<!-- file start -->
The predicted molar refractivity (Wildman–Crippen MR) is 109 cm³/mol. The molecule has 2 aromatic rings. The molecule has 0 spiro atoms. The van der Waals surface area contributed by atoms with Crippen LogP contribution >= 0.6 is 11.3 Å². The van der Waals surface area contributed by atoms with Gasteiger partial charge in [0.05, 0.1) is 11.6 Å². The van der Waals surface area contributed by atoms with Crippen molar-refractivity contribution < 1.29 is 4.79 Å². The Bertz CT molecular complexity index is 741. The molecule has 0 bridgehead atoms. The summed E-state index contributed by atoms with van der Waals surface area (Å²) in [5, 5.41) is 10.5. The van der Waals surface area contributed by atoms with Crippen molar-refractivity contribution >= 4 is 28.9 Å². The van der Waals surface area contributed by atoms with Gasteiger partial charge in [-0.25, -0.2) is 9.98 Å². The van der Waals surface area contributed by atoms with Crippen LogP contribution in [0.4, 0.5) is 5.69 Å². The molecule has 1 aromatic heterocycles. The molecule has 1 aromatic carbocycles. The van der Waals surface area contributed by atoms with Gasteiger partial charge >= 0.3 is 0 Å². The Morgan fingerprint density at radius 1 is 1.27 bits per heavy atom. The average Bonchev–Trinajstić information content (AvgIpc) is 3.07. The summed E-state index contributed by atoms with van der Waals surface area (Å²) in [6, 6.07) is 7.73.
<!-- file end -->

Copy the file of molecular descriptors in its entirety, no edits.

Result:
The predicted molar refractivity (Wildman–Crippen MR) is 109 cm³/mol. The molecule has 2 aromatic rings. The molecule has 0 spiro atoms. The van der Waals surface area contributed by atoms with Crippen LogP contribution >= 0.6 is 11.3 Å². The van der Waals surface area contributed by atoms with Gasteiger partial charge in [0.05, 0.1) is 11.6 Å². The van der Waals surface area contributed by atoms with Crippen molar-refractivity contribution < 1.29 is 4.79 Å². The Bertz CT molecular complexity index is 741. The molecule has 0 bridgehead atoms. The summed E-state index contributed by atoms with van der Waals surface area (Å²) in [5, 5.41) is 10.5. The van der Waals surface area contributed by atoms with Crippen molar-refractivity contribution >= 4 is 28.9 Å². The van der Waals surface area contributed by atoms with Gasteiger partial charge in [-0.25, -0.2) is 9.98 Å². The van der Waals surface area contributed by atoms with Crippen LogP contribution in [0.4, 0.5) is 5.69 Å². The molecule has 1 aromatic heterocycles. The molecule has 1 aromatic carbocycles. The van der Waals surface area contributed by atoms with Gasteiger partial charge >= 0.3 is 0 Å². The Morgan fingerprint density at radius 1 is 1.27 bits per heavy atom. The average Bonchev–Trinajstić information content (AvgIpc) is 3.07. The summed E-state index contributed by atoms with van der Waals surface area (Å²) in [6, 6.07) is 7.73.